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Tom Stokely tstokely at att.net
Wed Aug 28 09:46:51 PDT 2013


Judge OKs higher river releases
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Posted: Wednesday, August 28, 2013 6:15 am
Amy Gittelsohn The Trinity Journal | 0 comments
Trinity River flows – elevated since Sunday for a tribal ceremony – will continue to be higher than usual for several weeks after a U.S. District Court judge refused to block a high release meant to protect fish in the lower Klamath River.The release from Lewiston Dam to the Trinity River, a tributary to the Klamath, has been ramping down from the high of 2,650 cubic feet per second Sunday for the Hoopa Valley Tribe Boat Dance Ceremony and is expected to reach 850 cfs early Thursday. The release is anticipated to range from 850 to 900 cfs until approximately Sept. 19, depending on conditions in the lower Klamath. The flows will then gradually be reduced back to 450 cfs.
Fisheries advocates praised the judge's decision denying a preliminary injunction to stop the flows.
"This is great news for the Trinity River, its salmon, its people and the rule of law and science," said Tom Stokely, a director for the California Water Impact Network and former Trinity County natural resources planner.
The decision by U.S. District Judge Lawrence O'Neill on Thursday to allow the higher flows came after two days of testimony in a court case filed by the Westlands Water District and the San Luis & Delta-Mendota Water Authority, suppliers of water to farmers in the San Joaquin Valley. They argued that farmers already in a desperate water situation would be further hurt by additional water releases from the Trinity reservoir and questioned the science behind the federal Bureau of Reclamation plan to release the additional water to reduce chances of a fish kill in the lower Klamath like the one in 2002.
The Hoopa Valley Tribe, Pacific Coast Federation of Fishermen's Associations PCFFA, Institute for Fisheries Resources and Yurok Tribe intervened in the lawsuit on the side of the federal government.
Prior to the two-day hearing, O'Neill seemed to be leaning in favor of the plaintiffs.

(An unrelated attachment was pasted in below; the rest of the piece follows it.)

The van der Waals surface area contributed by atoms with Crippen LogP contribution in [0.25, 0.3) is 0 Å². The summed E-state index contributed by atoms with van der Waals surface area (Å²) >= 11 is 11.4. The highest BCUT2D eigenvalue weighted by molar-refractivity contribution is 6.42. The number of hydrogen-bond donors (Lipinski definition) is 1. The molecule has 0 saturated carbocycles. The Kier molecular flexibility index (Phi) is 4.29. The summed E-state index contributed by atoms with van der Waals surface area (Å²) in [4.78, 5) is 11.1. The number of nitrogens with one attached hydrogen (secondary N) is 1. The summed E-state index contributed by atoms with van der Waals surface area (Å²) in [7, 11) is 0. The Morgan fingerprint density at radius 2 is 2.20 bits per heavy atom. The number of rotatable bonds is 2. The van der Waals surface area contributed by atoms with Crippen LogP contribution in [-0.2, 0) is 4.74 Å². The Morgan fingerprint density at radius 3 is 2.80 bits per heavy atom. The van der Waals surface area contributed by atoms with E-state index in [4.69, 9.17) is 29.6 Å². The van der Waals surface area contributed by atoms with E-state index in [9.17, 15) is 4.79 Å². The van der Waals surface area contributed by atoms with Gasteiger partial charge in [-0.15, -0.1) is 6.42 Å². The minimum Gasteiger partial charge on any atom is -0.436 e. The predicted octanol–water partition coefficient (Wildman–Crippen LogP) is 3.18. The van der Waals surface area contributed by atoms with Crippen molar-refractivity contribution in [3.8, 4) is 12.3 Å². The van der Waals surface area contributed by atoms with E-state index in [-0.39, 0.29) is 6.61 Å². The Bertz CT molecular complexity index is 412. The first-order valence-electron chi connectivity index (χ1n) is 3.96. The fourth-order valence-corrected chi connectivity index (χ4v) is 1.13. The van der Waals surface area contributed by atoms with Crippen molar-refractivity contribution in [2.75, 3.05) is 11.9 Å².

"Once the science was in front of him the answer was very clear. There was just no dispute about it," said attorney Jan Hasselman, who represented the PCFFA and Institute for Fisheries Resources.
Even the plaintiffs' fisheries biologist did not disagree with experts supporting the flow when asked, Hasselman said.
In his decision issued Thursday, Judge O'Neill cited testimony of Yurok Tribe fisheries biologist Josh Strange on the ich parasite found to have caused the 2002 fish kill. The parasite matures more rapidly at warmer water temperatures and has trouble successfully attaching to a fish host when water velocities are higher, O'Neill stated.
The judge also noted the federal agencies' projection that considerably less water will be needed than originally proposed.
The federal Bureau of Reclamation originally planned release up to 101,000 acre-feet of water beyond that regularly scheduled in this dry year if needed to avert a fish die-off like the one in 2002 in the lower Klamath. However, given that the higher flow meant to begin two weeks ago was halted with a restraining order and considering hydrologic conditions so far, the current projection is for augmentation of 20,000 acre-feet.
"Considering the significantly lower volume of water now projected to be involved and the potential and enormous risk to the fishery of doing nothing, the Court finds it in the public interest to permit the augmentation to proceed," Judge O'Neill wrote.
Although the judge noted that the federal government's projection for water needed was significantly reduced, he did not cap the amount at 20,000 acre-feet. More could be released if Reclamation determines it is needed.
Much was at stake in this case, Hasselman said.
"There was a lot hanging in the balance for commercial fishermen, for Indian tribes, for people that care about the health of this river system," he said. "We were all very concerned."
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